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Hearing of the Counterterrorism and Intelligence Subcommittee of the House Homeland Security Committee - "Denying Safe Havens: Homeland Security's Efforts to Counter Threats from Pakistan, Yemen and Somalia"


Location: Washington, DC

The terrorist attacks of 9/11 were coordinated from a safe haven in Afghanistan.

The 9/11 Commissioners later stated that the U.S. "strategy should include offensive operations to counter terrorism." And "terrorists should no longer find save haven where their organizations can grow and flourish."

Terrorism is America's number one security threat.

Denying safe haven to terrorists is paramount to our homeland security and an important step in keeping our communities safe from terrorism. We know that safe havens exist in ungoverned, under-governed, or illgoverned
areas around the world.

These havens provide terrorists with cover and allow them the space and opportunity to plan vicious terrorist attacks.

There are multiple agencies that play a role in implementing U.S. counterterrorism efforts.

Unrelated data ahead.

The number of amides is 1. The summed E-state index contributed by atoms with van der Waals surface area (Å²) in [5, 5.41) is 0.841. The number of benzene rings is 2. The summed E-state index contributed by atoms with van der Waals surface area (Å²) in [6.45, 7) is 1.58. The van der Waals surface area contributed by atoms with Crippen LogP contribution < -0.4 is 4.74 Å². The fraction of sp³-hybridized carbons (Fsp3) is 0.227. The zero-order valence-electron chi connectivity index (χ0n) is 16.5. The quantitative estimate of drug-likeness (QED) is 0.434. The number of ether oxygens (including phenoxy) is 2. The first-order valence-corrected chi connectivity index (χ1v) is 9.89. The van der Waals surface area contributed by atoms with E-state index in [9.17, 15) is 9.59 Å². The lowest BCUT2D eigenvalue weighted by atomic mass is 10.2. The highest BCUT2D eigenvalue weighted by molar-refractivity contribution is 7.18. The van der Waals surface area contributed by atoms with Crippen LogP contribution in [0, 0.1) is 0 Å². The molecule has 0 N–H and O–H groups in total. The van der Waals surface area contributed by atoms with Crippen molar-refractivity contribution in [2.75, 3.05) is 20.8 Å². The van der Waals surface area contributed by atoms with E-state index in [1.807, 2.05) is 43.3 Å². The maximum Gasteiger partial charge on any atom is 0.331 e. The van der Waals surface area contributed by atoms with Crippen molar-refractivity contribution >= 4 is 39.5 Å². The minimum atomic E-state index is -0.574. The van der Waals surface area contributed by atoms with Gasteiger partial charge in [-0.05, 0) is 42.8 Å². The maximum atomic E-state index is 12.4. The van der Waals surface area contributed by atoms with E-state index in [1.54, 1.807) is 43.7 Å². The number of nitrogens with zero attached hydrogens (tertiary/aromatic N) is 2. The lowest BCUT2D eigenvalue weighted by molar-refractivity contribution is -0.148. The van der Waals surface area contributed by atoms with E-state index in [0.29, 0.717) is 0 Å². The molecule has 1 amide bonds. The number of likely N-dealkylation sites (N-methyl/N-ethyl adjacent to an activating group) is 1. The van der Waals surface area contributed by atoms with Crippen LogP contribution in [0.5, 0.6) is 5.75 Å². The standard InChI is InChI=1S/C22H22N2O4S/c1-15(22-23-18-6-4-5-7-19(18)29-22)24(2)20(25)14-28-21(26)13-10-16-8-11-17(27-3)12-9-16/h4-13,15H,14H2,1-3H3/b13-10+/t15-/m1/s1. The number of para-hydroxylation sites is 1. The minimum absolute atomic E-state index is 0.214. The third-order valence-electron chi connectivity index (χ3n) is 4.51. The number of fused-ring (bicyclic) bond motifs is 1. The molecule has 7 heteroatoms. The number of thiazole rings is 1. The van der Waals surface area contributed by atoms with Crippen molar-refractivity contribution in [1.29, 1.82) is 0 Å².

The Departments of State, Homeland Security, Justice, and Defense are but a few U.S. Government agencies that combine their efforts in countering this threat.

I am interested in hearing from our witnesses the level of cooperation that presently exist among the various agencies and whether this multi-agency approach is producing positive results for our homeland security.

I am concerned that Congress has not yet received a full and comprehensive listing of our Government's efforts, especially in light of the risk safe havens pose to the safety and security of U.S. interests at home and abroad.

One hand needs to know what the other hand is doing and the production of this report, in the manner intended by Congress, will allow that to happen.

While today's focus is on physical safe havens, we must also consider the broader safe havens of the future.

Electronic infrastructure and global communications play an important role in terrorist operations and allow for virtual safe havens that are much harder to track, disrupt and dismantle than physical safe havens.

Furthermore, the May 1st killing of Osama bin Laden -- who escaped detection by hiding in a "safe haven" located in a heavily populated, governed area -- indicates that the term safe haven does not always equate to remote, scarcely populated, lawless areas.

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